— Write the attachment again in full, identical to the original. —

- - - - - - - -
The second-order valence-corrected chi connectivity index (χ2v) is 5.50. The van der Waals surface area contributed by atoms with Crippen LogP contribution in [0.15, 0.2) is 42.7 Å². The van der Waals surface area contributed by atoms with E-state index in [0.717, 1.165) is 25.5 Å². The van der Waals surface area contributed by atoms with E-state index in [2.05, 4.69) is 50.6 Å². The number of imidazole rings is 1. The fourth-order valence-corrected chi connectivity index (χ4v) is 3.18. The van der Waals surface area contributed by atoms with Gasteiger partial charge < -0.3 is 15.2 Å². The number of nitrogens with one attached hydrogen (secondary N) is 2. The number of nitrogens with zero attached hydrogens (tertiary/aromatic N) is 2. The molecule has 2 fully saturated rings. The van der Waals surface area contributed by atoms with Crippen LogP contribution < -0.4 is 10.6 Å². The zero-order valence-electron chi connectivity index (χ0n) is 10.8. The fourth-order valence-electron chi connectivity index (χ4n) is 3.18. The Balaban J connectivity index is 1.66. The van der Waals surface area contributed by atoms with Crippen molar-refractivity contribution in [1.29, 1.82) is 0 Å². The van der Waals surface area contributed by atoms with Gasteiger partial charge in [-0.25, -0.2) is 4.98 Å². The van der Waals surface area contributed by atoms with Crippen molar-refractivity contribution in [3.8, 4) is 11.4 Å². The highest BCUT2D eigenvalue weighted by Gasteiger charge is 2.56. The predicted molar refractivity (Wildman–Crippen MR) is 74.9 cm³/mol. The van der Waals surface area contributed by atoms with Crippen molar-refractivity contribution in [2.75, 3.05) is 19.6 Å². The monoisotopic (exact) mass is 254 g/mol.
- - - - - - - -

The second-order valence-corrected chi connectivity index (χ2v) is 5.50. The van der Waals surface area contributed by atoms with Crippen LogP contribution in [0.15, 0.2) is 42.7 Å². The van der Waals surface area contributed by atoms with E-state index in [0.717, 1.165) is 25.5 Å². The van der Waals surface area contributed by atoms with E-state index in [2.05, 4.69) is 50.6 Å². The number of imidazole rings is 1. The fourth-order valence-corrected chi connectivity index (χ4v) is 3.18. The van der Waals surface area contributed by atoms with Gasteiger partial charge < -0.3 is 15.2 Å². The number of nitrogens with one attached hydrogen (secondary N) is 2. The number of nitrogens with zero attached hydrogens (tertiary/aromatic N) is 2. The molecule has 2 fully saturated rings. The van der Waals surface area contributed by atoms with Crippen LogP contribution < -0.4 is 10.6 Å². The zero-order valence-electron chi connectivity index (χ0n) is 10.8. The fourth-order valence-electron chi connectivity index (χ4n) is 3.18. The Balaban J connectivity index is 1.66. The van der Waals surface area contributed by atoms with Crippen molar-refractivity contribution in [1.29, 1.82) is 0 Å². The van der Waals surface area contributed by atoms with Gasteiger partial charge in [-0.25, -0.2) is 4.98 Å². The van der Waals surface area contributed by atoms with Crippen molar-refractivity contribution in [3.8, 4) is 11.4 Å². The highest BCUT2D eigenvalue weighted by Gasteiger charge is 2.56. The predicted molar refractivity (Wildman–Crippen MR) is 74.9 cm³/mol. The van der Waals surface area contributed by atoms with Crippen molar-refractivity contribution in [2.75, 3.05) is 19.6 Å². The monoisotopic (exact) mass is 254 g/mol.